"frankie go boom" (title intentionally lowercase), which had its world premiere at the SXSW Film Festival on Saturday night, is one of those movies you'll stumble upon at 1 a.m. on Showtime and wonder how director Jordan Roberts managed to get everyone you love into the same movie. There's Caplan as Lassie, the female lead, Charlie Hunnam ("Sons of Anarchy") as the titular Frankie, Chris O'Dowd ("Bridesmaids") as his ne'er-do-well brother, Bruce, and Chris Noth and Ron Perlman -- as a manic Hollywood star and a transgender ex-con, respectively. Toss in supporting turns from Whitney Cummings, Nora Dunn and Sam Anderson (Bernard from "Lost"!), as well as a brief cameo from Adam Pally ("Happy Endings") and "frankie go boom" is almost always enjoyable, if only because of the cast's considerable charm and chemistry.
If it doesn't amount to much else, that's because the story is somewhat disjointed: it revolves around a missing sex tape, Bruce's desire to become a director, and Frankie's push to overcome his biggest fears. Where the film shines is in the little moments between Lassie and Frankie, two damaged souls who become bound together by the various forms of humiliation, both big and small, they experience throughout the film.
"I wanted to make a comedy about a second chance in love, a second chance at whatever thing you got slapped down in. I was fascinated by humiliation, and by overcoming humiliation," Roberts said during the post-screening Q&A. "I love comedies that are grounded in the real world; it's a broad comedy but we really wanted to make it feel emotionally real."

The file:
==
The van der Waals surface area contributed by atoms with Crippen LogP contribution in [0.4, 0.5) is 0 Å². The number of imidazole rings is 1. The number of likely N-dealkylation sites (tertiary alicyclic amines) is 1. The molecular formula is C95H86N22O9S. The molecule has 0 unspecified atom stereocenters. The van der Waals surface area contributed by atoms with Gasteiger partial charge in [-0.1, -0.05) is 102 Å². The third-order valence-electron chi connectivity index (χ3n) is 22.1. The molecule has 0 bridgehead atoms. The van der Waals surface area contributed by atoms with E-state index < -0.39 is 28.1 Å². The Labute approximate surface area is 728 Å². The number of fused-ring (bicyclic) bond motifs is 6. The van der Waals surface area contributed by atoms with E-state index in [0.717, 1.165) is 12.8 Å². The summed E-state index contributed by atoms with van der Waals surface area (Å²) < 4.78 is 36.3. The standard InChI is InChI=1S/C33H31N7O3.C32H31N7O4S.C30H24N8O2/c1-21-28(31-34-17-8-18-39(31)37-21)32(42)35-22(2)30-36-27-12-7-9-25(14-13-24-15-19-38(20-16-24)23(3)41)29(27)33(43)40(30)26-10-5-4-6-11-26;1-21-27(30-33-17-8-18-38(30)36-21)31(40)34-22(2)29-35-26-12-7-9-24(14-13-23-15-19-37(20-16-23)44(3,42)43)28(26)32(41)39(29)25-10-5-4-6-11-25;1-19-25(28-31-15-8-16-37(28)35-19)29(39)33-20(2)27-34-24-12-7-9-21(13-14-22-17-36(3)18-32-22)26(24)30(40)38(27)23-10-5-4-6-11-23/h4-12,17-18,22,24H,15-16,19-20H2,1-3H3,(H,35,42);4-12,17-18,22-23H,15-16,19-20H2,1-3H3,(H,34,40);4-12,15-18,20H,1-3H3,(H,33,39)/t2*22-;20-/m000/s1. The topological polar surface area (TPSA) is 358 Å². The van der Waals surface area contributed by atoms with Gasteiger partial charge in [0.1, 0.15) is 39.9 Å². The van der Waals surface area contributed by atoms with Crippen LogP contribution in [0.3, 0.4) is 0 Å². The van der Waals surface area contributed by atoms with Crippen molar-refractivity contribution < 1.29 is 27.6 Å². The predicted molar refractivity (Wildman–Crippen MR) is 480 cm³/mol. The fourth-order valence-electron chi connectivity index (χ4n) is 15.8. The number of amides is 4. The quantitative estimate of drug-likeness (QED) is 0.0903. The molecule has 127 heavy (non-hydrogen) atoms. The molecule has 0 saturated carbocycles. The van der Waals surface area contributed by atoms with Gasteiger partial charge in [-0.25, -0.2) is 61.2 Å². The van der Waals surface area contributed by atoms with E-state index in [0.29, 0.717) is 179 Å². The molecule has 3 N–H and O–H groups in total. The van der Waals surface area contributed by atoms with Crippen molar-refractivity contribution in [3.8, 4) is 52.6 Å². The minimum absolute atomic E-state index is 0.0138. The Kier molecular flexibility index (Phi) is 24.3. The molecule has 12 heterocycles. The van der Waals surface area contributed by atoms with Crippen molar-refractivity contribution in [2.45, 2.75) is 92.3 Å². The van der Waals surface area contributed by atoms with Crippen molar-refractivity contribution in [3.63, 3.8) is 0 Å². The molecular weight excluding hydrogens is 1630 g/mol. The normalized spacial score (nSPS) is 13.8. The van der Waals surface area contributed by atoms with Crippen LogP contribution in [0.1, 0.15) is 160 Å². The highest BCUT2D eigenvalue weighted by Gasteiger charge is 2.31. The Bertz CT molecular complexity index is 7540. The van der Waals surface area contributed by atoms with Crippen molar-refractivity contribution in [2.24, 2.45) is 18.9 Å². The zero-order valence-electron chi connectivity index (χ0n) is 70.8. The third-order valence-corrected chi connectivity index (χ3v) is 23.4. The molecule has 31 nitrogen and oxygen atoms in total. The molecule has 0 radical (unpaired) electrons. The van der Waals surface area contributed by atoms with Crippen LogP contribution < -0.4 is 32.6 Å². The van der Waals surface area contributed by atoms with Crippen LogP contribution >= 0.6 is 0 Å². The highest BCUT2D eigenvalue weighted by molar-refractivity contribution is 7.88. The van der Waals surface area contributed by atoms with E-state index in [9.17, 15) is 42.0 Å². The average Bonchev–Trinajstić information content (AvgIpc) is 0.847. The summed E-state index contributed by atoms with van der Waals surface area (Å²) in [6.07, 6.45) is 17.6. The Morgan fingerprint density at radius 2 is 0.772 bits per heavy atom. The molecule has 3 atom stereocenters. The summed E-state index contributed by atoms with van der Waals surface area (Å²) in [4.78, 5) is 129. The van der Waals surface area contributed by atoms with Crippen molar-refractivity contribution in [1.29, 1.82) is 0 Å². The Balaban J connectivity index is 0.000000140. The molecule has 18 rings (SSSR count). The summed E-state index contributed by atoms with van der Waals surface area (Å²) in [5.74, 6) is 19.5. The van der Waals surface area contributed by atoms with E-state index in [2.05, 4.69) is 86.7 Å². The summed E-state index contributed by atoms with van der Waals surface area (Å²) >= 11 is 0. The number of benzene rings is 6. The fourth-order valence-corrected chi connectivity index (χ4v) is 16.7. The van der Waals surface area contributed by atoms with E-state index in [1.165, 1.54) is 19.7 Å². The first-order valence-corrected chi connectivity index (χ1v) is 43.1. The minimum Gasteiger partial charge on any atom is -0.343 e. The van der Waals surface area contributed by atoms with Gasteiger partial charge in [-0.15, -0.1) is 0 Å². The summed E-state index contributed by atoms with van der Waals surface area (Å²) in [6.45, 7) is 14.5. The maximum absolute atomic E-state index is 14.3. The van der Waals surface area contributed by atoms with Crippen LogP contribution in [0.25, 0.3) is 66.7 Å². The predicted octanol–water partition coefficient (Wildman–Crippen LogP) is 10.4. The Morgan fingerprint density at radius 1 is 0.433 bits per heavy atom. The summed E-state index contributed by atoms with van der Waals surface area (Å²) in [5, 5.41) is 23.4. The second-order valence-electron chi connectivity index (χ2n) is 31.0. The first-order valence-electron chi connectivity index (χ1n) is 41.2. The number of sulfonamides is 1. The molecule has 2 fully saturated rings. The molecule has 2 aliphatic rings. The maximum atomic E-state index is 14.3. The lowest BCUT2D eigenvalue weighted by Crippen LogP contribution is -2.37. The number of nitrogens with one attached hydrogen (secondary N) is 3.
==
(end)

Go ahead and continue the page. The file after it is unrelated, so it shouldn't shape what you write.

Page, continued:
Good thing he cast Caplan, then, who is tasked with handling a lot of that emotion. Best known for her role on "Party Down" (and for playing Janis Ian in "Mean Girls"; suck on that!), Caplan made a splash at the Sundance Film Festival in January for her performances in "Bachelorette" and "Save the Date." (Vulture called her a contender for Sundance "It-Girl.") In "frankie," she takes what could be another variation on the Manic Pixie Dream Girl -- Lassie literally runs into Frankie while drunkenly riding her bike one night -- and makes her into someone three-dimensional. There's a scene at the end of the first act, where Lassie -- through tears -- must explain why she's biking-while-intoxicated; it's both heartbreaking and hilarious, and Caplan nails the tonal subtleties with ease.
"What Lizzy does in the backseat of that car, in that early scene, is so extraordinary to me," Roberts said. "She threw herself in, 100 percent."
Judging from her recent run of choices and performances, that seems par for Caplan's course.
For more on SXSW, click here.